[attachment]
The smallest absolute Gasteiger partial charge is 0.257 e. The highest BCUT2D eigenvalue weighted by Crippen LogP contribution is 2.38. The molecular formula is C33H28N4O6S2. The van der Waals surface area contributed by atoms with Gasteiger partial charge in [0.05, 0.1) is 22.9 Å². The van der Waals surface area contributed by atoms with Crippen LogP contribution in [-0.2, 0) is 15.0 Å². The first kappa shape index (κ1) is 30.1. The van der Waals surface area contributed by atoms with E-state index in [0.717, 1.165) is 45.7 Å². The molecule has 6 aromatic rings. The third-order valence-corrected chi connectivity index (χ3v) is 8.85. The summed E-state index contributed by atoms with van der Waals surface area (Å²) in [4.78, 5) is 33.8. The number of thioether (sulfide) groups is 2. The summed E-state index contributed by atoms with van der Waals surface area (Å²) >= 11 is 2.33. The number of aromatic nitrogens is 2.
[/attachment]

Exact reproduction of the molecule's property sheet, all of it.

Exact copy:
The smallest absolute Gasteiger partial charge is 0.257 e. The highest BCUT2D eigenvalue weighted by Crippen LogP contribution is 2.38. The molecular formula is C33H28N4O6S2. The van der Waals surface area contributed by atoms with Gasteiger partial charge in [0.05, 0.1) is 22.9 Å². The van der Waals surface area contributed by atoms with Crippen LogP contribution in [-0.2, 0) is 15.0 Å². The first kappa shape index (κ1) is 30.1. The van der Waals surface area contributed by atoms with E-state index in [0.717, 1.165) is 45.7 Å². The molecule has 6 aromatic rings. The third-order valence-corrected chi connectivity index (χ3v) is 8.85. The summed E-state index contributed by atoms with van der Waals surface area (Å²) in [4.78, 5) is 33.8. The number of thioether (sulfide) groups is 2. The summed E-state index contributed by atoms with van der Waals surface area (Å²) >= 11 is 2.33. The number of aromatic nitrogens is 2.